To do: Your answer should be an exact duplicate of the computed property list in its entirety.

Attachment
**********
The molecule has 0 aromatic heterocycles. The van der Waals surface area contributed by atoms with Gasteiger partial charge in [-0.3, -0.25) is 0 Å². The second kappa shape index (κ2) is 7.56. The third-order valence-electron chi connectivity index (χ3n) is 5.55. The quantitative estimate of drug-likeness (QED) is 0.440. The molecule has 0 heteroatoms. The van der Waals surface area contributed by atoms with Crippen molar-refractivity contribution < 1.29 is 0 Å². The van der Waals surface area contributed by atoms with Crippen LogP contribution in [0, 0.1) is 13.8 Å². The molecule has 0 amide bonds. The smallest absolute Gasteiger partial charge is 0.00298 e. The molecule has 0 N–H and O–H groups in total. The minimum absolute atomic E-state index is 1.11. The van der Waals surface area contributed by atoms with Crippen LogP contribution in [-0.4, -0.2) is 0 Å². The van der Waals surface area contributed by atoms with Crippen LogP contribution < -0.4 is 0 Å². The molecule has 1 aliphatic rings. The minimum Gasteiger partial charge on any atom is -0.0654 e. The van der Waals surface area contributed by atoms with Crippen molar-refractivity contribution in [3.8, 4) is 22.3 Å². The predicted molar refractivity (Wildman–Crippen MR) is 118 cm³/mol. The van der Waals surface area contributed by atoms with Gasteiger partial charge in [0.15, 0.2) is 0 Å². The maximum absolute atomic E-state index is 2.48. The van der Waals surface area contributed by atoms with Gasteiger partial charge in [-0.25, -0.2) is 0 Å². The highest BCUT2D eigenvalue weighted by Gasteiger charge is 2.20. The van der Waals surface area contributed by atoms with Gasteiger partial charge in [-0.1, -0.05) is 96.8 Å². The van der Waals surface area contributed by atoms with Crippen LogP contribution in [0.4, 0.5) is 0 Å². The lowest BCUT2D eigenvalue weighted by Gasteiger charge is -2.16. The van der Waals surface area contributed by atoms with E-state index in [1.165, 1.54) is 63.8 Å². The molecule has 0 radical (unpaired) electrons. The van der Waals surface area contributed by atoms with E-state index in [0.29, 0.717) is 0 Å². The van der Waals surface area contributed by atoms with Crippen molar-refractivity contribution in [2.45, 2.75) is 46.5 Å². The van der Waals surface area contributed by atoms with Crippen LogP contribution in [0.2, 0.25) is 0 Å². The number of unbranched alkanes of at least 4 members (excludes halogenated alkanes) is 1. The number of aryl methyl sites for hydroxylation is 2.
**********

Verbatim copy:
The molecule has 0 aromatic heterocycles. The van der Waals surface area contributed by atoms with Gasteiger partial charge in [-0.3, -0.25) is 0 Å². The second kappa shape index (κ2) is 7.56. The third-order valence-electron chi connectivity index (χ3n) is 5.55. The quantitative estimate of drug-likeness (QED) is 0.440. The molecule has 0 heteroatoms. The van der Waals surface area contributed by atoms with Crippen molar-refractivity contribution < 1.29 is 0 Å². The van der Waals surface area contributed by atoms with Crippen LogP contribution in [0, 0.1) is 13.8 Å². The molecule has 0 amide bonds. The smallest absolute Gasteiger partial charge is 0.00298 e. The molecule has 0 N–H and O–H groups in total. The minimum absolute atomic E-state index is 1.11. The van der Waals surface area contributed by atoms with Crippen LogP contribution in [-0.4, -0.2) is 0 Å². The van der Waals surface area contributed by atoms with Crippen LogP contribution < -0.4 is 0 Å². The molecule has 1 aliphatic rings. The minimum Gasteiger partial charge on any atom is -0.0654 e. The van der Waals surface area contributed by atoms with Crippen molar-refractivity contribution in [3.8, 4) is 22.3 Å². The predicted molar refractivity (Wildman–Crippen MR) is 118 cm³/mol. The van der Waals surface area contributed by atoms with Gasteiger partial charge in [0.15, 0.2) is 0 Å². The maximum absolute atomic E-state index is 2.48. The van der Waals surface area contributed by atoms with Gasteiger partial charge in [-0.25, -0.2) is 0 Å². The highest BCUT2D eigenvalue weighted by Gasteiger charge is 2.20. The van der Waals surface area contributed by atoms with Gasteiger partial charge in [-0.1, -0.05) is 96.8 Å². The van der Waals surface area contributed by atoms with Crippen LogP contribution in [0.4, 0.5) is 0 Å². The lowest BCUT2D eigenvalue weighted by Gasteiger charge is -2.16. The van der Waals surface area contributed by atoms with E-state index in [1.165, 1.54) is 63.8 Å². The molecule has 0 radical (unpaired) electrons. The van der Waals surface area contributed by atoms with E-state index in [0.29, 0.717) is 0 Å². The van der Waals surface area contributed by atoms with Crippen molar-refractivity contribution in [2.45, 2.75) is 46.5 Å². The van der Waals surface area contributed by atoms with Crippen LogP contribution in [0.2, 0.25) is 0 Å². The number of unbranched alkanes of at least 4 members (excludes halogenated alkanes) is 1. The number of aryl methyl sites for hydroxylation is 2.